Discussions of inequality are pervaded by the Just World Bias — the tendency for people to believe that the world is or ought to be ‘just’ and people should get what they deserve. But often equality for some entails inequality for others, like hanging lead weights on ballerinas.
But the serious general problem for overcoming cognitive bias is the cases where the biases come in opposed pairs, with an example being the Just World Bias versus what I’ll call the Perverse World Bias (or Murphy’s bias): ‘If I take my umbrella it’s sure to be fine, but if I don’t, it’s sure to rain,’ or ‘No good deed goes unpunished,’ etc.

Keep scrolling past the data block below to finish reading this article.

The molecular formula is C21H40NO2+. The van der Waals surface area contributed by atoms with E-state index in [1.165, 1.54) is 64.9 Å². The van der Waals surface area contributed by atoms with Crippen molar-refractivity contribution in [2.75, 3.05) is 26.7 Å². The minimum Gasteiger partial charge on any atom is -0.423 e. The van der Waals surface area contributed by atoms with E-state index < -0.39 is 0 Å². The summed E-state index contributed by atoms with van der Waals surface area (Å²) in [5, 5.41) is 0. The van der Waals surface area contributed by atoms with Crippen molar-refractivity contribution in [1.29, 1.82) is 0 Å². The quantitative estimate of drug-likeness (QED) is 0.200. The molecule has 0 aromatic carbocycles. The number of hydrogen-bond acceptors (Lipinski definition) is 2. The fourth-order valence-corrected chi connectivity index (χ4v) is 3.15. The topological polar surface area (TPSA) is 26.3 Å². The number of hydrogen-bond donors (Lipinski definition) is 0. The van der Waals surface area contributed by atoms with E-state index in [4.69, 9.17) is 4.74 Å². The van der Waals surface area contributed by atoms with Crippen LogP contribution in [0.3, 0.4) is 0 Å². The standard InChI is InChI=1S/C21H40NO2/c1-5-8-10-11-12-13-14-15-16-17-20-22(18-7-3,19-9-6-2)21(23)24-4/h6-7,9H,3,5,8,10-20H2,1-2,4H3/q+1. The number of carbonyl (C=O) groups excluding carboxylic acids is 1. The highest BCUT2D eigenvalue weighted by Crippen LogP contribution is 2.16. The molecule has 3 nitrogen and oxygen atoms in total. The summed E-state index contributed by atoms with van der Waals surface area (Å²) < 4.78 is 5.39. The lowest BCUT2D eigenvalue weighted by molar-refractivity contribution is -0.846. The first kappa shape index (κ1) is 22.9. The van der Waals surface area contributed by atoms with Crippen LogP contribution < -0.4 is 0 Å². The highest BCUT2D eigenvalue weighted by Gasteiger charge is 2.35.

Many proverbs have a similar problem, as in ‘Look before you leap’ versus ‘He who hesitates is lost.’ Proverb pairs with this property are useless as guides to action, though handy for hindsight.
Opposed pairs of biases have a similar shortcoming — because they cover all the ground, they end up covering none at all, and throw us back on ‘It depends’ which is where we started anyway.
How many opposed pairs of cognitive biases are there?